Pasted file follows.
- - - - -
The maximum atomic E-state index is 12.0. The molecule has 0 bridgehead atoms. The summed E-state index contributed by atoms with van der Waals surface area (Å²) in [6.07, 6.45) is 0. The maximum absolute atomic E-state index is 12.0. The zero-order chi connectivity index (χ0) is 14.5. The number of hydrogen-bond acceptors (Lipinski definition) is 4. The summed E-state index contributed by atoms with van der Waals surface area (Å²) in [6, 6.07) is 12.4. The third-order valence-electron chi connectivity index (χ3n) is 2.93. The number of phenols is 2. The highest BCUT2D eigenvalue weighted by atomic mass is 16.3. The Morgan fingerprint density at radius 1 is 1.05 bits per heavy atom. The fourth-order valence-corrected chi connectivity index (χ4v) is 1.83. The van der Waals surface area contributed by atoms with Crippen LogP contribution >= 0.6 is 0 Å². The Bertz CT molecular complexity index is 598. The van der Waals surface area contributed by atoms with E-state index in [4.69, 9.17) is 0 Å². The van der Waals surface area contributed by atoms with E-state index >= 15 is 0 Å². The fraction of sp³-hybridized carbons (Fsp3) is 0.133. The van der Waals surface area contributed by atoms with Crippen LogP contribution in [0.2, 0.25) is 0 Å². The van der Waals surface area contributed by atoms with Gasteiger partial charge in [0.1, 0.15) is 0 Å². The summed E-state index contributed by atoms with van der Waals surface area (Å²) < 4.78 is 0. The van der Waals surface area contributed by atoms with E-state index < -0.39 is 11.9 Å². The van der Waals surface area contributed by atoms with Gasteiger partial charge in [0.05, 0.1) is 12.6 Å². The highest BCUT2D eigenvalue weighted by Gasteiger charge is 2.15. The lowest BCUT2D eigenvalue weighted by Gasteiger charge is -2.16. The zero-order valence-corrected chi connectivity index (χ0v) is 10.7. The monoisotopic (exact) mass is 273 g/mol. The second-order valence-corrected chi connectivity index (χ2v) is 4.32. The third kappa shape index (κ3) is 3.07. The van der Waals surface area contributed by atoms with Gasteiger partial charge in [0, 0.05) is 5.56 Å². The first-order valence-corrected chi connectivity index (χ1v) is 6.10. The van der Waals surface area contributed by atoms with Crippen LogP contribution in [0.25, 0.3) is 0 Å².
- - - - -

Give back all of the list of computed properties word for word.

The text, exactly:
The maximum atomic E-state index is 12.0. The molecule has 0 bridgehead atoms. The summed E-state index contributed by atoms with van der Waals surface area (Å²) in [6.07, 6.45) is 0. The maximum absolute atomic E-state index is 12.0. The zero-order chi connectivity index (χ0) is 14.5. The number of hydrogen-bond acceptors (Lipinski definition) is 4. The summed E-state index contributed by atoms with van der Waals surface area (Å²) in [6, 6.07) is 12.4. The third-order valence-electron chi connectivity index (χ3n) is 2.93. The number of phenols is 2. The highest BCUT2D eigenvalue weighted by atomic mass is 16.3. The Morgan fingerprint density at radius 1 is 1.05 bits per heavy atom. The fourth-order valence-corrected chi connectivity index (χ4v) is 1.83. The van der Waals surface area contributed by atoms with Crippen LogP contribution >= 0.6 is 0 Å². The Bertz CT molecular complexity index is 598. The van der Waals surface area contributed by atoms with E-state index in [4.69, 9.17) is 0 Å². The van der Waals surface area contributed by atoms with E-state index >= 15 is 0 Å². The fraction of sp³-hybridized carbons (Fsp3) is 0.133. The van der Waals surface area contributed by atoms with Crippen LogP contribution in [0.2, 0.25) is 0 Å². The van der Waals surface area contributed by atoms with Gasteiger partial charge in [0.1, 0.15) is 0 Å². The summed E-state index contributed by atoms with van der Waals surface area (Å²) < 4.78 is 0. The van der Waals surface area contributed by atoms with E-state index < -0.39 is 11.9 Å². The van der Waals surface area contributed by atoms with Gasteiger partial charge in [0.05, 0.1) is 12.6 Å². The highest BCUT2D eigenvalue weighted by Gasteiger charge is 2.15. The lowest BCUT2D eigenvalue weighted by Gasteiger charge is -2.16. The zero-order valence-corrected chi connectivity index (χ0v) is 10.7. The monoisotopic (exact) mass is 273 g/mol. The second-order valence-corrected chi connectivity index (χ2v) is 4.32. The third kappa shape index (κ3) is 3.07. The van der Waals surface area contributed by atoms with Gasteiger partial charge in [0, 0.05) is 5.56 Å². The first-order valence-corrected chi connectivity index (χ1v) is 6.10. The van der Waals surface area contributed by atoms with Crippen LogP contribution in [0.25, 0.3) is 0 Å².